Last Updated on June 23, 2022 by Laura Turner
With summer just around the corner, it’s time for the AAMC’s annual list of book recommendations for any student interested in pursuing a career in medicine. We narrowed this summer’s list down to 10 powerful reads that we think you’ll want to pack for your next beach trip or pick up when taking a break from studying or writing secondary applications.
We realize this list is incomplete, so if you have additional recommendations, tweet us at @AAMCPreMed with your favorite book(s) about the practice of medicine with the hashtag #premedreads.
When Death Becomes Life: Notes from a Transplant Surgeon — Joshua D. Mezrich, MD
As a transplant surgeon, Joshua Mezrich examines the medical marvel of modern-day medicine in moving organs from one body to another to improve life from loss. He explores the history of transplant surgery and connects it the stories of his own transplant patients.
In Shock: My Journey from Death to Recovery and the Redemptive Power of Hope — Rana Awdish, MD, FCCP
In her memoir In Shock, Rana Awdish’s recounts her harrowing sudden critical illness and near-death experience. As she fought for her own life, Awdish was exposed to the shortcomings of her own profession and the disconnected and often misguided approach to patient care.
Heart: A History — Sandeep Jauhar, MD
A practicing cardiologist and bestselling author, Sandeep Jauher weaves the history of cardiology and his own personal medical experiences to reveal the story of the physicians who risked their careers and the patients who risked their lives to understand the heart and advance the field of cardiology.
The Butchering Art: Joseph Lister’s Quest to Transform the Grisly World of Victorian Medicine —Lindsey Fitzharris, PhD
Historian Lindsey Fitzharris reveals the shocking world of nineteenth century surgery recounting the life and work of Joseph Lister and the development of antiseptic surgery.
The Radium Girls: The Dark Story of America’s Shining Women — Kate Moore
In this incredible true story, Kate Moore tells the story of the women working in radium dial factories in the early 20th century, the health effects that followed, and their fight to get recognized and compensated by the companies that employed them. Their case led to the development of Occupational Safety and Health Administration (OSHA).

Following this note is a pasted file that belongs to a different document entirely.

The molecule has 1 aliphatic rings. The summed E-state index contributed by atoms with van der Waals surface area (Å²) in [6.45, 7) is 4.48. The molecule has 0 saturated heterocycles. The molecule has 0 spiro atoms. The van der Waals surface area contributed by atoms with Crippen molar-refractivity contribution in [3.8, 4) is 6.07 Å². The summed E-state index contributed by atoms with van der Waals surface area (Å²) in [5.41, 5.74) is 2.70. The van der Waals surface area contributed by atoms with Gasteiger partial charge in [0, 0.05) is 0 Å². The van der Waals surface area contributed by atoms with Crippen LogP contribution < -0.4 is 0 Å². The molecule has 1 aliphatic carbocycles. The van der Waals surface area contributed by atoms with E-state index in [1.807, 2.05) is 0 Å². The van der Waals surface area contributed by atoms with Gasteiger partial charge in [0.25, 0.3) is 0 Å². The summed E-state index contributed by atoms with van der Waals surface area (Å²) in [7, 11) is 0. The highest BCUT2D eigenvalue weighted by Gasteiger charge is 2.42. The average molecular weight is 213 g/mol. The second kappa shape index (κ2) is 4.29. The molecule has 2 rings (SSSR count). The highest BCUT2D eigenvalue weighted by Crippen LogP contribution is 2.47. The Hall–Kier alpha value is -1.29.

What Patients Say, What Doctors Hear — Danielle Ofri, MD-PhD
Danielle Ofri explores the world of doctor-patient communication and how implementing better communication practices can improve overall health.
The Emperor of All Maladies: A Biography of Cancer — Siddhartha Mukherjee, MD-PhD
Siddhartha Mukherjee is a cancer physician and researcher. His Pulitzer Prize winning book leads readers through the history of cancer from its first documented appearances through the present day for a glimpse into the future of cancer treatments.
Brain on Fire: My Month of Madness — Susannah Cahalan
In her award-winning memoir, Susannah Cahalan tells her incredible story of her experience with a mental health diagnosis, her family’s inspiring faith in her, and the lifesaving diagnosis that nearly didn’t happen.
Destiny of the Republic: A Tale of Madness, Medicine and the Murder of a President — Candice Millard
After four months into his presidency, President James Garfield was shot in the back in an assassination attempt. It looked like he might recover, until his doctors got involved. Candice Millard recounts the rise of Garfield to the American presidency and how malpractice likely killed him.
RX — Rachel Lindsay
A graphic memoir about the treatment of mental illness, treating mental illness as a commodity, and the often unavoidable choice between sanity and happiness.